In the early 1950s, Elmer Bischoff, along with David Park and Richard Diebenkorn, founded what became known as Bay Area Figuration. These three artists were among the first West Coast Abstract Expressionists to make what was then a radical shift to painting the figure. This new direction combined their previously abstract approach with recognizable images and narrative elements to produce a direct, boldly assertive image, which quickly garnered the artists acclaim on both coasts. Even so, each was distinct. As Bill Berkson wrote, “If David Park was the classicist of the founding triad of the Bay Area Figurative painters, and Richard Diebenkorn was the modernist, Bischoff was the romantic.”
Using this characterization as a starting point, the gallery will present a selection of paintings that reveal how Bischoff’s earliest experimentations with post-impressionist and fauvist mannerisms contributed to his later, distinctive, lushly rendered paintings. On view will be important canvases from the 1950s, some of which have rarely been exhibited, along with a selection of paintings from the ‘60s - the height of Bischoff’s figurative period.
Accompanying the paintings will be a selection of newly discovered works on paper in graphite and ink, including studies for a number of the paintings shown. Further examples of these drawings can be seen at the gallery as part of our concurrent exhibition, “Elmer Bischoff: Studies from Life” up through Saturday, March 2, 2019.
Elmer Bischoff was born in Berkeley, California in 1916 and died there in 1991. His work is represented in major museum collections across the country, including The Museum of Modern Art, New York; San Francisco Museum of Modern Art; The Philips Collection, Washington DC; The Hirshhorn Museum and Sculpture Garden, Washington DC and The Whitney Museum of American Art, New York; among others.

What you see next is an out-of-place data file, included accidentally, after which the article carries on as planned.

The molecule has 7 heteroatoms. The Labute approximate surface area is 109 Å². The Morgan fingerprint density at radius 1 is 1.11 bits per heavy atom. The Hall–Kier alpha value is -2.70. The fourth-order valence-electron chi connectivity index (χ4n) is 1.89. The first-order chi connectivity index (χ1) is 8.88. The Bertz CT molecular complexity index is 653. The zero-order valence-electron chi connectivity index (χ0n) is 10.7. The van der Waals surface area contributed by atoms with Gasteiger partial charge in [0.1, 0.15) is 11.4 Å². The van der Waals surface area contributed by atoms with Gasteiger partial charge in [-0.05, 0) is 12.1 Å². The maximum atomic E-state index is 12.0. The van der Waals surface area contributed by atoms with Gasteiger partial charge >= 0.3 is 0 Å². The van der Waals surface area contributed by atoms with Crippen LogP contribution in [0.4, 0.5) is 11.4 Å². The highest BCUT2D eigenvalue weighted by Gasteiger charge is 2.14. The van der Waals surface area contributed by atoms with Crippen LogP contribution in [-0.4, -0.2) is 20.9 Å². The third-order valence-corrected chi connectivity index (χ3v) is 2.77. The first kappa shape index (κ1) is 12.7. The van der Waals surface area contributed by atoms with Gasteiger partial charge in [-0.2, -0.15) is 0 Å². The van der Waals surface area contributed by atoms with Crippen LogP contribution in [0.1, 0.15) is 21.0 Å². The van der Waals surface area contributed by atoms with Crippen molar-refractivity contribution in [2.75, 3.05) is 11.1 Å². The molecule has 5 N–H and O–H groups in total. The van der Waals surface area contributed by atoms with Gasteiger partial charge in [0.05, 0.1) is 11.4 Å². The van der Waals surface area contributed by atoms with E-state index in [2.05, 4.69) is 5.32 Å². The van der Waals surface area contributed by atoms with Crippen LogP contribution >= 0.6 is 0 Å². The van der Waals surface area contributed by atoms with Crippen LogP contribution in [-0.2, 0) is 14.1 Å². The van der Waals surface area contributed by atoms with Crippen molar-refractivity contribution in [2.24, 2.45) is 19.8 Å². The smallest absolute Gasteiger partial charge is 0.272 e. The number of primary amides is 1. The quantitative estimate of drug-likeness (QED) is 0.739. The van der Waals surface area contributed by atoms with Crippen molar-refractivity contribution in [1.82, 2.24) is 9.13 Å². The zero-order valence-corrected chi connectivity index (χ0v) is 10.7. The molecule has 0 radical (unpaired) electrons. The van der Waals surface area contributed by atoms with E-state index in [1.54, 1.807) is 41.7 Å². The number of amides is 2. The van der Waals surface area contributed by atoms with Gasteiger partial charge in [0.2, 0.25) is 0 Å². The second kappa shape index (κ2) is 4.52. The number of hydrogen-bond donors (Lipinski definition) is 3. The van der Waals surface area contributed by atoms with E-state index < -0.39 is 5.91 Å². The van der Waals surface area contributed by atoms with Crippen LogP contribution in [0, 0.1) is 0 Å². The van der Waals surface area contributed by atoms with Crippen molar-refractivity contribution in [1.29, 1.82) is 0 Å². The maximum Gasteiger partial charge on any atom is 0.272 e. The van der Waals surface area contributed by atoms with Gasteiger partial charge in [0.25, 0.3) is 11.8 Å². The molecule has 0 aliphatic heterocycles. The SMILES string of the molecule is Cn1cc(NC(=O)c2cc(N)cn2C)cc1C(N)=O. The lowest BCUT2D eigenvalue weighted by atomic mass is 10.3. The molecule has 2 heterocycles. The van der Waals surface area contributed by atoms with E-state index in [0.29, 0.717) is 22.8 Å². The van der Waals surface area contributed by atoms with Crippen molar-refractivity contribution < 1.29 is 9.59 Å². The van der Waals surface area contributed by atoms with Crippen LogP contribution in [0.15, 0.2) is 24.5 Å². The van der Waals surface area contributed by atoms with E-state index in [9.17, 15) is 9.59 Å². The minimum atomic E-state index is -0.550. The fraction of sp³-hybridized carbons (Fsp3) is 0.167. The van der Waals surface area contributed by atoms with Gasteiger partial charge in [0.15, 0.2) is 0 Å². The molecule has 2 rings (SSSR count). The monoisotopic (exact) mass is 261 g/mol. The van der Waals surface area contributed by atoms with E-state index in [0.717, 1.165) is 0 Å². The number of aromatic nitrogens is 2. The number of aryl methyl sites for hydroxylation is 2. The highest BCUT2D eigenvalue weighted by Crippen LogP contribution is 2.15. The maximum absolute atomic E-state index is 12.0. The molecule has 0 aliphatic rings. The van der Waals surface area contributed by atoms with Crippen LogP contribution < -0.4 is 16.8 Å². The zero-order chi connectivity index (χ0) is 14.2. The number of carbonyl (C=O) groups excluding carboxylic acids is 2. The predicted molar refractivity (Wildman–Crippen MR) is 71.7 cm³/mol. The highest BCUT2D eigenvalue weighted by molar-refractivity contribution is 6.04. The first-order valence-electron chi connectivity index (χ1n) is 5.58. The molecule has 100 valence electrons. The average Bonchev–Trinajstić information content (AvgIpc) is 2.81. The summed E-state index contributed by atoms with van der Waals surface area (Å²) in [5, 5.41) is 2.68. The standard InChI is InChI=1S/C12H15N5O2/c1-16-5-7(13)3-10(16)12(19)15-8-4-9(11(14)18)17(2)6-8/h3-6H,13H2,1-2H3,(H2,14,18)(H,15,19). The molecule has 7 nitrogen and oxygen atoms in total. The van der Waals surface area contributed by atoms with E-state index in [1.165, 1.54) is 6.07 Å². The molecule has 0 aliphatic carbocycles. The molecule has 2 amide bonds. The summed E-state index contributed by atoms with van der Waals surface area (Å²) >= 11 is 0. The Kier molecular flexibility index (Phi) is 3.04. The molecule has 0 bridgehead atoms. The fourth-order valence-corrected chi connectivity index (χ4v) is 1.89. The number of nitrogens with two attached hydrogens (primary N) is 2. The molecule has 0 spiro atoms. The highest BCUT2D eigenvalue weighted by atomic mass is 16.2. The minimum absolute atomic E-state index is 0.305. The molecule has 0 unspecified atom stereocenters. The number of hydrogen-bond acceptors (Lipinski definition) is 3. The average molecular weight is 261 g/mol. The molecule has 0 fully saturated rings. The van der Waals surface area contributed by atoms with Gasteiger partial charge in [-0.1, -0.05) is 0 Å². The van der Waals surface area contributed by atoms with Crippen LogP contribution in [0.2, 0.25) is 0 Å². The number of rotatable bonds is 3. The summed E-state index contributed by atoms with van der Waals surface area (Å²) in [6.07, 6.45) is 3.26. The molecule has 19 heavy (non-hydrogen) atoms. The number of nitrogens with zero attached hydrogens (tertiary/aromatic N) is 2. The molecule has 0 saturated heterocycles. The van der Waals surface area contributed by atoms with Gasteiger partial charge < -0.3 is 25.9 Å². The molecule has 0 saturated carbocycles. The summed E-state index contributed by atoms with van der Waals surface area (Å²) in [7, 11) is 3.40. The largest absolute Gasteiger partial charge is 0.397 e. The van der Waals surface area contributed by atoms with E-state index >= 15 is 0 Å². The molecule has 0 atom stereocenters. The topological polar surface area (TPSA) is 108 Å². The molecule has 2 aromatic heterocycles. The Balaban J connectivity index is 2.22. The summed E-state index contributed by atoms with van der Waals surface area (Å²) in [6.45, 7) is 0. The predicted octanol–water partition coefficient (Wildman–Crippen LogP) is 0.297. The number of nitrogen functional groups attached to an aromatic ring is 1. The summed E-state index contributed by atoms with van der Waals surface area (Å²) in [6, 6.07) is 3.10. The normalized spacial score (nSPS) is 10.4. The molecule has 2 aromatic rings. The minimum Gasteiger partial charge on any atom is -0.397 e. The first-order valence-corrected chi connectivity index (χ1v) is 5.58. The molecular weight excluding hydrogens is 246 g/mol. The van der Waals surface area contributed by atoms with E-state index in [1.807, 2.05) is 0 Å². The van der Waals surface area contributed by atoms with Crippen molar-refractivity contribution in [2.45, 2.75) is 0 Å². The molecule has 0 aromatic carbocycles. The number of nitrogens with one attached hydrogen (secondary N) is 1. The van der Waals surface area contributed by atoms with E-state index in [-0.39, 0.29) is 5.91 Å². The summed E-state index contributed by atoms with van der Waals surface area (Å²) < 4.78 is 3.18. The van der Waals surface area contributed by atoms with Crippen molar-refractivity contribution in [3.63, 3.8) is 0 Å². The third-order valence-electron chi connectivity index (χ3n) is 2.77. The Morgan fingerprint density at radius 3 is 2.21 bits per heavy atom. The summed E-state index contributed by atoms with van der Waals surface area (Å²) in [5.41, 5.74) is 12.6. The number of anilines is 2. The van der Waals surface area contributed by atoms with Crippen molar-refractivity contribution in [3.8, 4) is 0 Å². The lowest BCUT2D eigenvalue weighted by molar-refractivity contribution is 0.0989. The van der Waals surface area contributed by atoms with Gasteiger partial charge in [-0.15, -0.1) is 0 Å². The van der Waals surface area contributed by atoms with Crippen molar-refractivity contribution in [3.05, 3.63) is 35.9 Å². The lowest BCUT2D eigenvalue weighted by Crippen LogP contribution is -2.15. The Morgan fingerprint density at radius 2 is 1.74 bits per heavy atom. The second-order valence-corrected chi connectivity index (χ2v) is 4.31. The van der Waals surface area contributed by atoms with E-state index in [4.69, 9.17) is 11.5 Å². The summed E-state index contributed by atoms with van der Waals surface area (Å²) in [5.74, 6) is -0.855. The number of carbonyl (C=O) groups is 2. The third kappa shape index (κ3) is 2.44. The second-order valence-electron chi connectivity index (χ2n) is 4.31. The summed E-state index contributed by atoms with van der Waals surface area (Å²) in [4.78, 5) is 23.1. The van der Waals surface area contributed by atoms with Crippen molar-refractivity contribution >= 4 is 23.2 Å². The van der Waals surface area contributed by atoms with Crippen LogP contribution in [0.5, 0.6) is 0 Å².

He has been the subject of several retrospective exhibitions: two organized by the Oakland Museum, California, in 1975 and 2001, and one organized by the San Francisco Museum of Modern Art in 1985. In 1948, the Museum of Art in San Francisco (now SFMoMA) made Bischoff, along with Park and Hassel Smith, the subject of the first West Coast museum exhibition focusing on Abstract Expressionism – a landmark event which had a profound effect on an entire generation of painters in the region. Bischoff himself was a widely influential figure, not only as an artist but a teacher, first at the California School of Fine Arts (now San Francisco Art Institute), then at the University of California, Berkeley. Serving as the first advisor of the newly created graduate program at CSFA, he directly impacted the following generation of painters in the region, artists such as Joan Brown, Roy De Forest, Deborah Remington, William T. Wiley and others.
The Art Show 2019
Park Avenue Armory
643 Park Avenue
New York, NY 10065
Gala Preview: Wednesday, February 27, 5pm-9:30pm
Thursday, February 28: 12pm-8pm
Friday, March 1: 12pm-8pm
Saturday, March 2: 12pm-7pm
Sunday, March 3: 12pm-5pm
Tickets for the Gala Preview may be purchased by calling 212 766 9200 x 2248 or by visiting theartshow.tix123.com